Category Archives: Cooking creations

Make herbs and borders while the sun shines

I’m taking liberties today with an old expression about Hay.  Make hay while the sun shines means to take advantage of something, which is what this article is all about today.

Second to cooking, I love gardening. But… I hate weeding. So anything I can plant that replaces weeds and fills my attempt at a cottage garden is goodness.

Another thing I love to grow is herbs which compliments my cooking habit. Herbs love to grow and love it when you prune them.  The more you prune, the more you get.  And they fill in the spots weeds take.

Watching a Barefoot Contessa show, i saw she used chives as a border for her garden. Whoa – what a great idea.  Immediately (well about 2 weeks later) I went and bought a bunch of chives and planted a border.  The photo to the right is now 3 years into this and they are still growing strong and are lovely. Who knew chives made such pretty flowers – which are also edible.

Along with chives, I have cilantro that doesn’t think it’s supposed to die in the winter. It reseeds itself and pops up in the spring along with my asparagus.  Spring is not just about tulips and daffodils – it’s also herbs and food too.

My mission now is to fill in all the spots in my garden, not with annuals, but rather with herb perennials.  Which I can go cut any time. And they are not weeds.

Yay!

P.S. be careful if you decide to do this with mint. Unless you really like mint. A lot. I mean a lot.

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Instant Pot Yogurt – my newest passion

A year ago a good friend gave us an Instant Pot and we’ve been using it for cooking things quickly or making them tender. However, all the forums I watch kept talking about making yogurt. Being a skeptical sort, I thought it’d be too much work.

However, necessity is the mother of invention and I was down to my last bit of yogurt and by mistake I had bought another gallon of milk not knowing there was one in the fridge. Hm, what to do with so much milk. I didn’t want to create something fattening like custards, so I decided to give yogurt making a try.

Well, I haven’t looked back. Now, every Sunday I make a batch of yogurt. I use the “boil” method since I’m not using the fancy expensive milks that people recommend. It only adds an additional hour but saves me big dollars.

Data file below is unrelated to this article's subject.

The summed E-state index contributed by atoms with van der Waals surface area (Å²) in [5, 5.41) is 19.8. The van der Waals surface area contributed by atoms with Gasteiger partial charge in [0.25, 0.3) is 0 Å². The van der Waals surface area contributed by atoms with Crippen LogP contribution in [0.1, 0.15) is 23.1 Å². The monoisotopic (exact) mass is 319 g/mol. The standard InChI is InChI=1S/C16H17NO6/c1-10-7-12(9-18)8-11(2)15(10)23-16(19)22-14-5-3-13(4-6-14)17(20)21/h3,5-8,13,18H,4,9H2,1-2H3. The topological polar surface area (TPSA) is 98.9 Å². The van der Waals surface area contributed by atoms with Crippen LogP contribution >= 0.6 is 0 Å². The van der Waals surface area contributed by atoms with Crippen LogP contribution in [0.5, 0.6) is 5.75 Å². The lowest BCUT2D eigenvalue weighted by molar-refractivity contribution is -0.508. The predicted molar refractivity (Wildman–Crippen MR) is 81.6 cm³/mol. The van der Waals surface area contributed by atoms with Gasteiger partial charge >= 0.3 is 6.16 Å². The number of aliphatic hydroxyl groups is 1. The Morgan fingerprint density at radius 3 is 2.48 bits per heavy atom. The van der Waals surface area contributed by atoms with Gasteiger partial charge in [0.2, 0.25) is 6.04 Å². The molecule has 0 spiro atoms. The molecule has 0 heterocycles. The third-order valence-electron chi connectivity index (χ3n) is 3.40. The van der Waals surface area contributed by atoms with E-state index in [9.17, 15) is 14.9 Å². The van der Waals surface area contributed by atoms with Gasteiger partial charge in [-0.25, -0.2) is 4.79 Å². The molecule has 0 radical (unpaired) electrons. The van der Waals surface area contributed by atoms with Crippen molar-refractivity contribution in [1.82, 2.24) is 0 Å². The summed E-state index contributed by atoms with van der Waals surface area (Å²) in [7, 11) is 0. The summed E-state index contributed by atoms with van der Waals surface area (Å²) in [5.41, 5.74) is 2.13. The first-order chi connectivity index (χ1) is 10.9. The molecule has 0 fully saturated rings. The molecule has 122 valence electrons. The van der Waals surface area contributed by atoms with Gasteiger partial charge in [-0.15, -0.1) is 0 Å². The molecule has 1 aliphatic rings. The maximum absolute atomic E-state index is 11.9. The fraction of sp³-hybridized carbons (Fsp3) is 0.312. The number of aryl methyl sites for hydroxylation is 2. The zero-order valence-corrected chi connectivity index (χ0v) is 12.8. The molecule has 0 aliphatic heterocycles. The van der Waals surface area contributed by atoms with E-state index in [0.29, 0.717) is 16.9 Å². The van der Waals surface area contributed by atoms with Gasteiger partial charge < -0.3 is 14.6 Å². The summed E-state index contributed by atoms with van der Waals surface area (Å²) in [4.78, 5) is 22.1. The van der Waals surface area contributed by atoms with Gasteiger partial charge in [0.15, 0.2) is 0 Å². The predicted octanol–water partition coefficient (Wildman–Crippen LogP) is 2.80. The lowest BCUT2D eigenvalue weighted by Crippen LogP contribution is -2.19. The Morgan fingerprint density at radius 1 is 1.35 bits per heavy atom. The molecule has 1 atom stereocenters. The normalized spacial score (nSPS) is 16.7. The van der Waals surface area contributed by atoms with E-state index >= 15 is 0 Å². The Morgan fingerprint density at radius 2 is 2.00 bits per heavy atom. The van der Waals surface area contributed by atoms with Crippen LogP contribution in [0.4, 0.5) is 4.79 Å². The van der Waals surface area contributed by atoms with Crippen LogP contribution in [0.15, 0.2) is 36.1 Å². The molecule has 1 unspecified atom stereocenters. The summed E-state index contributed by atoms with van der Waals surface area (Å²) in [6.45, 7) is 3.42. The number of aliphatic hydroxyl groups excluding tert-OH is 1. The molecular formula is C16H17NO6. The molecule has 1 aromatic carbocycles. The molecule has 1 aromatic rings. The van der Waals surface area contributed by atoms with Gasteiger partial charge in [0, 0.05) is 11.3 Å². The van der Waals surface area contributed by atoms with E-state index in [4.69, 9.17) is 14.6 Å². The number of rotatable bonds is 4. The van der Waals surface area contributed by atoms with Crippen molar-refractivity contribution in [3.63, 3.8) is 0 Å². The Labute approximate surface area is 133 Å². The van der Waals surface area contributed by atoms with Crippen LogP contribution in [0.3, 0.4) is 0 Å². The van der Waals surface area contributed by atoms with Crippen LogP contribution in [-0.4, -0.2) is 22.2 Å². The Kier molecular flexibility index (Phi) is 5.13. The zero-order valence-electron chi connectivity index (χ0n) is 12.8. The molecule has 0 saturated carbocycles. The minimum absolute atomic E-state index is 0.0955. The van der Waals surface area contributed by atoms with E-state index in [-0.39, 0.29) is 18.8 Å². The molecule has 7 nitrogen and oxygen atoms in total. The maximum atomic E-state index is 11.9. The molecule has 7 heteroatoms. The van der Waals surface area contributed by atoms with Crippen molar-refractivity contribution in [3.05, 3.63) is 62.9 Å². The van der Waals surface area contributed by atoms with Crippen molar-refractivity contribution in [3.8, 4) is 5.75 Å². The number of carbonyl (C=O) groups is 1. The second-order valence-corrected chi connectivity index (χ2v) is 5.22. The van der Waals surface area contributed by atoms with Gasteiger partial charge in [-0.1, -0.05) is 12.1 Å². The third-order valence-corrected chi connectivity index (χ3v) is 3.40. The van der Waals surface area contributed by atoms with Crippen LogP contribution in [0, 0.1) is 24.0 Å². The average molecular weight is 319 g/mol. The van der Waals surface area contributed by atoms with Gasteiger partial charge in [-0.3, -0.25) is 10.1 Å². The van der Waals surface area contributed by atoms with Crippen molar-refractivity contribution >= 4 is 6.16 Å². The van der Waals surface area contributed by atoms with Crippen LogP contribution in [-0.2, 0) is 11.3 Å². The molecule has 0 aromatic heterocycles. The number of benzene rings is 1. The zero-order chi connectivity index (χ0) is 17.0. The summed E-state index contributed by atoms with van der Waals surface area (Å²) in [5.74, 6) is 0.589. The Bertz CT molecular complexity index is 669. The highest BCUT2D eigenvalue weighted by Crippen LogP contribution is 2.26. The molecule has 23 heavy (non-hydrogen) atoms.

Half of it I keep “regular” style for my mom and half I strain to make really amazing Greek style yogurt. It is so creamy it doesn’t even need sugar or seasoning. I then get creative all week long looking for ways to use my yogurt.

The left over whey from straining the yogurt gets frozen in an ice cube tray, removed, placed in a freezer bag and then used in recipes that call for milk or buttermilk.

I always reserve a 1/4 cup of the yogurt to use as my starter for the next batch. All I need to do is buy milk but I am no longer buying yogurt of any kind. Kind of cool and I know what goes into my yogurt now.

You can add any additional flavoring you want “after” it has been made. Sometimes I’ll add Agave (instead of sugar) or homemade fruit jams – this batch has blueberries from my last year’s crop. My mom likes it better with vanilla or fruit.

You can search for various recipes on Google for Instant Pot Yogurt but even though they say use special milk, I just use regular whole milk.

My initial starter was some good Greek yogurt that wasn’t too old. I have yet to have it fail. Plus I have a pot that does so much more.

Addendum.

Several people asked me to add my recipe/instructions so here you go.

1/2 gallon whole milk
3 tablespoons fresh greek yogurt

Add milk to Instant Pot.
Click Yogurt button
Click Adjust button to boil
When boil turns off and converts to yogurt, remove inner pot
Cool until temperature of milk is 110 degrees
Add in yogurt and stir until completely incorporated – NOTE (this is your starter – after you make your first batch freeze 3 tablespoons for the next batch)